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Tickets available for purchase until December 31, 2020.

Tickets $30 $15**


By purchasing a ticket, you will receive a personalized link that you can watch on your own time. You will have a limited number of views and the link will expire in one week. Check out our VIRTUAL CONCERT GUIDE below.

COMMUNITY WATCH PARTY- Wednesday, December 30 at 7:30 pm MST | Join the RDT dancers and your fellow patrons to watch the show together.

You will be sent a personalized link for the performance. The performance will start playing at 7:30 pm MST and there will be a chat box available that you can engage with others watching in real time, including RDT dancers. You can purchase a ticket at anytime, but if you want to join the watch party, just log-in at the start time! :)



**Thanks to partners like the State of Utah and the Governor's Shop In Utah grant program, RDT is proud to offer all tickets for our Emerald season at 50% off so that ANYONE—regardless of circumstance—can enjoy world-class art and dance in Utah. Outstanding partners like these are committed to helping Utah recover from COVID-19 and agree that art, dance, and movement are essential to helping us heal, recover, and discover what our new normal will look like. Take advantage of this amazing discount - good for in-person attendance OR enjoying a digital performance from the comfort of your own home! Art IS Essential - DANCE WE MUST!


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    Ursula Perry in choreography by Sharee Lane, photo by Sharon Kain

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    Daniel Do in choreography by Molly Heller, photo by Sharon Kain

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    Mazurkas by Jose Limon, dancer Dan Higgins, photo by Sharon Kain

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    Jaclyn Brown in choreography by Molly Heller, photo by Sharon Kain

The art of solo performance has been with us for generations. Individuals have told stories in front of other members of their tribe or society for thousands of years...Greek Monologist, strolling Minstrels of Medieval England, French Troubadours and performing artists in vaudeville, cabaret, theatre and dance celebrate the singular voice.

FLYING SOLO features unforgettable solos from RDT's prestigious dance library including choreography by Ted Shawn, José Limón, Daniel Nagrin, Douglas Dunn, Molly Heller, Sharee Lane, Nicholas Cendese, Zvi Gotheiner and Remote, a premiere work by choreographer, Marina Harris who has mastered the art of “Zoom” technology to create poetic movement monologues for each RDT dancer from her home in Nova Scotia.


Artist Bios

Ted Shawn

Ted Shawn was born as Edwin Myers Shawn on October 21, 1891, in Kansas City, Missouri, but grew up in Denver. While studying to become a minister, Shawn suffered a bout of diphtheria which left him paralyzed when he was 19. His physician advised him to take up dance as a form of physical therapy. Dancing cured Shawn's paralysis and spurred him on to leave divinity school and pursue the art of dance as a life-long profession.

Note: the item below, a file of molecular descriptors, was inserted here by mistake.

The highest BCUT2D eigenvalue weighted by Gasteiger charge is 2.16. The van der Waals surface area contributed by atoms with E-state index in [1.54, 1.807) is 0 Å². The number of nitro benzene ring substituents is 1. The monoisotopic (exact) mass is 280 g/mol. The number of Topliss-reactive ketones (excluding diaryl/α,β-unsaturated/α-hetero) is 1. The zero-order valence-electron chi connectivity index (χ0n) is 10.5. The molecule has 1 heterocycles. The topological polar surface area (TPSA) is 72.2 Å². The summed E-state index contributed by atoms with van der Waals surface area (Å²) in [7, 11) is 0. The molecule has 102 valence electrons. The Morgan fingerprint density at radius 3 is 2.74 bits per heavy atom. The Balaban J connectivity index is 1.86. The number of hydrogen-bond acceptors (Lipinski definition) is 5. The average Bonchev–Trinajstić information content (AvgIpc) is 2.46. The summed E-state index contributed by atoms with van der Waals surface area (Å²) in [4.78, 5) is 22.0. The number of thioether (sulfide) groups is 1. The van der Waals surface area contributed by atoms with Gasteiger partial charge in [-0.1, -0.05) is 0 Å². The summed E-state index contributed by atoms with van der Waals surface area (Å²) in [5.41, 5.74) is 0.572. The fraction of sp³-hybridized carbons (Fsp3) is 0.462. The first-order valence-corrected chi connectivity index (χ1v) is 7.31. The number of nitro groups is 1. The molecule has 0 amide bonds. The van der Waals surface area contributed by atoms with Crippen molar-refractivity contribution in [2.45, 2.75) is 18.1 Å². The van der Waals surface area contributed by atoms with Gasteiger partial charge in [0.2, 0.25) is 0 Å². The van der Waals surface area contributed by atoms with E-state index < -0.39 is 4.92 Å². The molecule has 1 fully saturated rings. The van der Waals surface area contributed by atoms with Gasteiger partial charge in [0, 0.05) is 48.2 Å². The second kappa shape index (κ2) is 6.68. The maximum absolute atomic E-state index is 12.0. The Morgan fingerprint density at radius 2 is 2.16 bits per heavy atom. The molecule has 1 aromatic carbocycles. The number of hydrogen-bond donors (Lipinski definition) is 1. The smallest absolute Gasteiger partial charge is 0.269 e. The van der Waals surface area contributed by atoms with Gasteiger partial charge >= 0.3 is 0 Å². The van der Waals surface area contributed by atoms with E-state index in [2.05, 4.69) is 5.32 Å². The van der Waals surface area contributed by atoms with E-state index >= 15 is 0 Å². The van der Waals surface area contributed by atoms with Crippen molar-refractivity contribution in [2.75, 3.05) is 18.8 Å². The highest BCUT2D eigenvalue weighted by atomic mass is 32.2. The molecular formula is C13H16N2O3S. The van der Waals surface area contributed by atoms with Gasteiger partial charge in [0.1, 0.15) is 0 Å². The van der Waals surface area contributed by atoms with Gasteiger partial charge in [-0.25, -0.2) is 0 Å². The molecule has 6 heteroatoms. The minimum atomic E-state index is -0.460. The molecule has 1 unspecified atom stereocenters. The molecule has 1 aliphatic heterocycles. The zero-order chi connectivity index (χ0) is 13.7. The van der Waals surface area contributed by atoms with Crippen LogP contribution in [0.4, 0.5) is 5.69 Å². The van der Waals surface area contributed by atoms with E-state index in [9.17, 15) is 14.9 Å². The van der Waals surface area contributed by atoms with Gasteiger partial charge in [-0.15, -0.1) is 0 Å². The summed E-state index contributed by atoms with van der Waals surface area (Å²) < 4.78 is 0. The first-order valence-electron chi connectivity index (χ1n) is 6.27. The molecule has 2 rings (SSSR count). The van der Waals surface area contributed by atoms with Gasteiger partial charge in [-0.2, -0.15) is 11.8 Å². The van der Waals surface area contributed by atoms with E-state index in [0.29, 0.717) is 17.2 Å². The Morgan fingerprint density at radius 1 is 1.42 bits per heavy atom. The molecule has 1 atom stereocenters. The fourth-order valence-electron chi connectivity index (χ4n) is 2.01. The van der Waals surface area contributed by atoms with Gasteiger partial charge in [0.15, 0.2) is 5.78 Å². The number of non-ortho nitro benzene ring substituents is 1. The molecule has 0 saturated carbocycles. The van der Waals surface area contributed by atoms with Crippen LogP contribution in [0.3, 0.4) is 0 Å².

While Shawn did not have the ideal body type of a male dancer—he was over six feet tall and weighed 175 lbs.—he achieved some success starting out. His first professional dance experience was with a Metropolitan Opera ballerina as his partner, and he garnered a few fans as part of an exhibition ballroom team. In 1912, he moved to Los Angeles and opened a dance studio. There, he would be instrumental in making one of the first dance motion pictures Dances of the Ages. Soon after, his dancing partner, Norma Gould, embarked with their company of interpretive dancers upon a cross-country tour and reached New York City after 19 performances.

In New York, he met Ruth St. Denis (1878-1968) and married her almost immediately, on August 13, 1914. Their union would set his artistic life in even greater motion as the pair formed the Denishawn studios and dancers. Shawn also served in a stint in the United States Army, first as an enlisted man, then as an officer during World War I, before devoting himself completely to dance.

During the next 15 years, the activities of the couple's Denishawn company and school changed the course of dance history. It was the first American institution to combine performance and touring with dance curriculum. It was also considered the only dance school to which parents could safely send daughters. Most of today's modern dancers trace their ancestry to Denishawn. It was Shawn who first recognized Martha Graham's potential. He was also instrumental in shaping the early careers of Charles Weidman, Doris Humphrey, and Jack Cole. While St. Denis provided most of the creative sparks, Shawn had the business sense to make Denishawn a coast-to-coast success.

Denishawn aimed to demonstrate that modern dance could be a serious art, while maintaining the interest of mass audiences through the use of costume, spectacle and entertainment. Its varied repertory incorporated spiritual exotica in solo, duet and group form, as well as large-scale presentations such as the Dance Pageant of India, Greece, and Egypt (1916). Premiering at this event was the couple’s signature duet, Tillers of the Soil, a stylized rendition of an ancient Egyptian couple harvesting the earth. Shawn contributed to these spectacles but also choreographed nearly 200 of his own works, ranging from the comedic Betty’s Music Box (1922) to the ethnic Japanese Spear Dance (1919). His infatuation with ancient Greek philosophy and physical ideals led him to create such dances as Death of Adonis (1924), in which Shawn, nude and painted white, embodied a moving classical sculpture.